All of this means there are strong opportunities for Middle Eastern investors and despite the refugee backlash, Myers and Persson say the country remains tolerant and open – something affirmed by Swedish Ambassador to the UAE Jan Thesleff. “The refugee influx is a challenge. It puts this region and also Europe under unprecedented pressure. It’s unprecedented since World War II. However, if you look at receptiveness in Europe to immigration…Sweden is the most positive of all European countries.” Thesleff says the influx of refugees represent close to two per cent of the population, an “enormous challenge” to resources like housing and schooling. “But so far we are managing this. We still have a very healthy economy by European standards, we still have a low inflation rate and we still keep our budget in balance and we have proven so far – we’ll see what the future will bring – that we are sailing on the bumpy waters of this crises.” Refugees have been coming to the country for decades, he says, and, while it presents initial challenges, the net effect has always been positive. As for Swexit, a recent poll suggested 64 per cent of the population wanted to see the country remain in the EU. In terms of investment, Thesleff highlights the strong ties between his country and the region. “We have some of our major export markets in this region in countries like Saudi Arabia, the United Arab Emirates [and] Egypt.” Sweden and the UAE last year signed a three-year MOU to foster cooperation and create networks to develop small and medium enterprises and enhance research and development. Meanwhile, penetration of Swedish multinationals like Ikea and H&M (which some people “may not know are Swedish even though they are yellow”) is high across the Middle East. But there are many good reasons for investment to travel back in the other direction too, Thesleff says. “Sweden has proven since the early ‘90s to be one of the most economically and politically stable countries in Europe. The early financial crisis at the beginning of the Nineties brought with it a reform policy that has led to stability for the past 25 years. We have seen how we have weathered the storms in the latest crisis in 2008.” Sweden ranked eighth in the World Bank’s ease of doing business index, Doing Business 2016, while Thesleff points to the country’s high transparent governance and corporate tax rate of 22 per cent that is one of the lowest in the OECD. The country’s private enterprise, government and academic arms have a “very unique” symbiosis that works to boost the economy, given much of the success story is research-anddevelopment-based, he says. “That’s why we are where we are today.”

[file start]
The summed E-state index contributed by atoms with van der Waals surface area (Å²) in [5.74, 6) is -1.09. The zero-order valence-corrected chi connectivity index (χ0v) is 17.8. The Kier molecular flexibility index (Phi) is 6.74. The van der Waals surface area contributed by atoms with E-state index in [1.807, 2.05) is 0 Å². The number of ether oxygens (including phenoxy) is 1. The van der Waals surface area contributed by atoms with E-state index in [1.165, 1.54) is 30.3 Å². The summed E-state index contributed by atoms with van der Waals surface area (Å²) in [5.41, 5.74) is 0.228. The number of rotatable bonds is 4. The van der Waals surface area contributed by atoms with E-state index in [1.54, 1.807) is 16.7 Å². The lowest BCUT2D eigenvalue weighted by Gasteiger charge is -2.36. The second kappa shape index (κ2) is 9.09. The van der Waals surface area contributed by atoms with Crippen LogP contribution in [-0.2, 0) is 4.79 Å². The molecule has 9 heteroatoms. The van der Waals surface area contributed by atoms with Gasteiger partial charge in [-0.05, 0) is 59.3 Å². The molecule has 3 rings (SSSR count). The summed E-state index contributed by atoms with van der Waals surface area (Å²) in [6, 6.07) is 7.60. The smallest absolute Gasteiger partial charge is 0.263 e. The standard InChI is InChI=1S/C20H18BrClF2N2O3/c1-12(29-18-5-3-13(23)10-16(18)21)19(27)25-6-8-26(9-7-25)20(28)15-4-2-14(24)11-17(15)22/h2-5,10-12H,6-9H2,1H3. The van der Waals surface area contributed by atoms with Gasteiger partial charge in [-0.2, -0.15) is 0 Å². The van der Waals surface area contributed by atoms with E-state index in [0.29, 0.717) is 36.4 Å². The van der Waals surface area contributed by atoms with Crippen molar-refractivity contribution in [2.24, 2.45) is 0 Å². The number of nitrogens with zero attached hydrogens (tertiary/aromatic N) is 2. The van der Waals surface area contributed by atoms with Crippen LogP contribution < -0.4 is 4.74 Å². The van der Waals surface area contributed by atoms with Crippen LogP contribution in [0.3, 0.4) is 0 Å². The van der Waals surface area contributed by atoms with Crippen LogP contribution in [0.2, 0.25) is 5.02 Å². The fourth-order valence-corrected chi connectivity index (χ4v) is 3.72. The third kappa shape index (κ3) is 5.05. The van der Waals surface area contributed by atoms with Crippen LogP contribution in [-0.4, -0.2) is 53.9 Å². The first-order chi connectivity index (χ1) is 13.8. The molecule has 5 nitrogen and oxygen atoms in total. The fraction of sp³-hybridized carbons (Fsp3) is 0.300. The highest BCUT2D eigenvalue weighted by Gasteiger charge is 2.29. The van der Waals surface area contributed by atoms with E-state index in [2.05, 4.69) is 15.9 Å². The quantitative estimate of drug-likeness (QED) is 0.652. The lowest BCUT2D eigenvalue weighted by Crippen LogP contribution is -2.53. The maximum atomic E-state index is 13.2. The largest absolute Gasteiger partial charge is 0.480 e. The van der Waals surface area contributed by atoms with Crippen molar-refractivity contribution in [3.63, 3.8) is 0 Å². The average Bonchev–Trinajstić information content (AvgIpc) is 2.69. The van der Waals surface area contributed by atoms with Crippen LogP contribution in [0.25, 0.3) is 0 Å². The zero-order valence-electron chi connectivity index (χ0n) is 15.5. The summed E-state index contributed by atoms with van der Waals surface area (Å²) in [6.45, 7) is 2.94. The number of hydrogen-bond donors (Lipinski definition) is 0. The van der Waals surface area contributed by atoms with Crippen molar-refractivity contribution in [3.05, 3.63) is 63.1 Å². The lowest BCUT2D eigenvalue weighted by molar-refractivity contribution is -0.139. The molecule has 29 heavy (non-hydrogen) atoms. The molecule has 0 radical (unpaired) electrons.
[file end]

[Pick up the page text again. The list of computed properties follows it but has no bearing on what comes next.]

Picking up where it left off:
“We’ve always looked very much at the US in terms of technology, development and culture”
2016 NOV / DEC 19
THE SOCIAL NETWORK Parisian Ludovic Huraux has built an app that has been dubbed the ‘Tinder for Networking’ nderstandably, not everyone is a fan of the hit-andrun Tinder dating app. While Tinder promotes casual encounters, 33-year-old Ludovic Huraux set out to build a more meaningful career-focused networking app called Shapr. Think of Shapr as the ‘Tinder for Networking,’ he says. How does it work? “You sign up with your LinkedIn or email address and then fill out details like your job description, company name and location. You then add business hashtags like #startup, #datascience or #privateequity and personal interest hashtags like #tennis or #movies too. An algorithm uses that data to then match you with people of similar professional and personal interests,” says Huraux. The reason that the app is gaining significant traction is because its built on the robust LinkedIn platform and has an interface that’s achingly simple like that of Tinder. For example, when you log in, Shapr will ask you to select 50 people (your “Inner Circle”) who you know and trust and who will have access to all of your connections and you to their’s. Shapr will